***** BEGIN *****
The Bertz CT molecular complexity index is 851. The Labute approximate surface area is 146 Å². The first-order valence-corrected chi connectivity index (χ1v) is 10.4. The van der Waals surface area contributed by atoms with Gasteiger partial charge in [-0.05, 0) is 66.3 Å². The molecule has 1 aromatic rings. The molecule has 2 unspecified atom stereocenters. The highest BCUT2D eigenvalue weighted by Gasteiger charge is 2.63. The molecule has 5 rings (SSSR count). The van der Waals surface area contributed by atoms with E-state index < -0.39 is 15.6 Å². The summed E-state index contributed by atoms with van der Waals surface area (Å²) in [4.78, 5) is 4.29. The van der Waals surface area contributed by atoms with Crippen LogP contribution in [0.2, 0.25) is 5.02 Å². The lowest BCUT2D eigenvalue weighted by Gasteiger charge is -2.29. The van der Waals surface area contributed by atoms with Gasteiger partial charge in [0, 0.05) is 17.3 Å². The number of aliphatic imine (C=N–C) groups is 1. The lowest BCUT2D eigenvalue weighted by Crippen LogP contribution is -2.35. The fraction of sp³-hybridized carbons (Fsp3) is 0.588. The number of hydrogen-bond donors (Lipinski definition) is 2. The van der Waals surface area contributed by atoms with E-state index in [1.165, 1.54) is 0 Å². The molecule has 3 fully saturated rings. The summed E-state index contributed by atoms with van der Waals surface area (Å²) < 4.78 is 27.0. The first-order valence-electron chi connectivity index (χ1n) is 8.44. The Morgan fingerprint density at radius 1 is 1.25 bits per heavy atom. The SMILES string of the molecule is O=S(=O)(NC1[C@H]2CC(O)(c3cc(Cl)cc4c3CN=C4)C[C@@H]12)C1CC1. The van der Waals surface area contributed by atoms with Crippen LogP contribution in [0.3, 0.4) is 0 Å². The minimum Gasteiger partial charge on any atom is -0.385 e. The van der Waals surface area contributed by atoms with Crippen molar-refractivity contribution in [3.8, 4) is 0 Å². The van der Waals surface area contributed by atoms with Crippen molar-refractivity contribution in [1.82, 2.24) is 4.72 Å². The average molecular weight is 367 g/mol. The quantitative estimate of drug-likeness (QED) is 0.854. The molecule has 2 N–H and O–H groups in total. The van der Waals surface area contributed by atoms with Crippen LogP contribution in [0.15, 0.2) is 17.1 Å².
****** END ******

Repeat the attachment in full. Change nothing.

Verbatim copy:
The Bertz CT molecular complexity index is 851. The Labute approximate surface area is 146 Å². The first-order valence-corrected chi connectivity index (χ1v) is 10.4. The van der Waals surface area contributed by atoms with Gasteiger partial charge in [-0.05, 0) is 66.3 Å². The molecule has 1 aromatic rings. The molecule has 2 unspecified atom stereocenters. The highest BCUT2D eigenvalue weighted by Gasteiger charge is 2.63. The molecule has 5 rings (SSSR count). The van der Waals surface area contributed by atoms with E-state index < -0.39 is 15.6 Å². The summed E-state index contributed by atoms with van der Waals surface area (Å²) in [4.78, 5) is 4.29. The van der Waals surface area contributed by atoms with Crippen LogP contribution in [0.2, 0.25) is 5.02 Å². The lowest BCUT2D eigenvalue weighted by Gasteiger charge is -2.29. The van der Waals surface area contributed by atoms with Gasteiger partial charge in [0, 0.05) is 17.3 Å². The number of aliphatic imine (C=N–C) groups is 1. The lowest BCUT2D eigenvalue weighted by Crippen LogP contribution is -2.35. The fraction of sp³-hybridized carbons (Fsp3) is 0.588. The number of hydrogen-bond donors (Lipinski definition) is 2. The van der Waals surface area contributed by atoms with E-state index in [1.165, 1.54) is 0 Å². The molecule has 3 fully saturated rings. The summed E-state index contributed by atoms with van der Waals surface area (Å²) < 4.78 is 27.0. The first-order valence-electron chi connectivity index (χ1n) is 8.44. The Morgan fingerprint density at radius 1 is 1.25 bits per heavy atom. The SMILES string of the molecule is O=S(=O)(NC1[C@H]2CC(O)(c3cc(Cl)cc4c3CN=C4)C[C@@H]12)C1CC1. The van der Waals surface area contributed by atoms with Crippen LogP contribution in [0.3, 0.4) is 0 Å². The minimum Gasteiger partial charge on any atom is -0.385 e. The van der Waals surface area contributed by atoms with Crippen molar-refractivity contribution in [3.8, 4) is 0 Å². The van der Waals surface area contributed by atoms with Crippen molar-refractivity contribution in [1.82, 2.24) is 4.72 Å². The average molecular weight is 367 g/mol. The quantitative estimate of drug-likeness (QED) is 0.854. The molecule has 2 N–H and O–H groups in total. The van der Waals surface area contributed by atoms with Crippen LogP contribution in [0.15, 0.2) is 17.1 Å².